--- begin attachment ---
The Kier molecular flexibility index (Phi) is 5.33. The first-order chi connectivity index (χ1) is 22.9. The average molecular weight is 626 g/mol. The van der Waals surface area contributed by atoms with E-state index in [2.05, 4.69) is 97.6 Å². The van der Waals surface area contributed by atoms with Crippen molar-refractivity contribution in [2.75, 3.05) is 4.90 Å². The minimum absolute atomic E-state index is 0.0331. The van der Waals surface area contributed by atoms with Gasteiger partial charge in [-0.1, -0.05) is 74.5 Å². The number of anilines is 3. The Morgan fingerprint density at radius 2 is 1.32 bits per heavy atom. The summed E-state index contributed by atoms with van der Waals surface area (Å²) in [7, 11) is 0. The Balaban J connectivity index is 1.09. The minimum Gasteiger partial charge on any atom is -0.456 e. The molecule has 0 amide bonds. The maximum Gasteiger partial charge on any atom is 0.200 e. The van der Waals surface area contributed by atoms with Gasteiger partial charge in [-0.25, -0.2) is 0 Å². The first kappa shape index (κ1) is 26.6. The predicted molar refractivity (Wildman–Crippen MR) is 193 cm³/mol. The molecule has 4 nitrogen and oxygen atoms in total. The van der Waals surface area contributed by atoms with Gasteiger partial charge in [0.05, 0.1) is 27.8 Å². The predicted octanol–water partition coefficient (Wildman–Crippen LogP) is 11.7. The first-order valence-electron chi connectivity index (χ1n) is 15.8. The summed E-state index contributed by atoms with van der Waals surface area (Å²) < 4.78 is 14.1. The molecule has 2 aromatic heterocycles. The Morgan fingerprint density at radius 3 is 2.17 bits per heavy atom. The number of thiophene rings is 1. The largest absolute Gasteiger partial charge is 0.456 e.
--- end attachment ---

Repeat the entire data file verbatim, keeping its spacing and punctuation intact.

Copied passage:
The Kier molecular flexibility index (Phi) is 5.33. The first-order chi connectivity index (χ1) is 22.9. The average molecular weight is 626 g/mol. The van der Waals surface area contributed by atoms with E-state index in [2.05, 4.69) is 97.6 Å². The van der Waals surface area contributed by atoms with Crippen molar-refractivity contribution in [2.75, 3.05) is 4.90 Å². The minimum absolute atomic E-state index is 0.0331. The van der Waals surface area contributed by atoms with Gasteiger partial charge in [-0.1, -0.05) is 74.5 Å². The number of anilines is 3. The Morgan fingerprint density at radius 2 is 1.32 bits per heavy atom. The summed E-state index contributed by atoms with van der Waals surface area (Å²) in [7, 11) is 0. The Balaban J connectivity index is 1.09. The minimum Gasteiger partial charge on any atom is -0.456 e. The molecule has 0 amide bonds. The maximum Gasteiger partial charge on any atom is 0.200 e. The van der Waals surface area contributed by atoms with Gasteiger partial charge in [-0.25, -0.2) is 0 Å². The first kappa shape index (κ1) is 26.6. The predicted molar refractivity (Wildman–Crippen MR) is 193 cm³/mol. The molecule has 4 nitrogen and oxygen atoms in total. The van der Waals surface area contributed by atoms with Gasteiger partial charge in [0.05, 0.1) is 27.8 Å². The predicted octanol–water partition coefficient (Wildman–Crippen LogP) is 11.7. The first-order valence-electron chi connectivity index (χ1n) is 15.8. The summed E-state index contributed by atoms with van der Waals surface area (Å²) < 4.78 is 14.1. The molecule has 2 aromatic heterocycles. The Morgan fingerprint density at radius 3 is 2.17 bits per heavy atom. The number of thiophene rings is 1. The largest absolute Gasteiger partial charge is 0.456 e.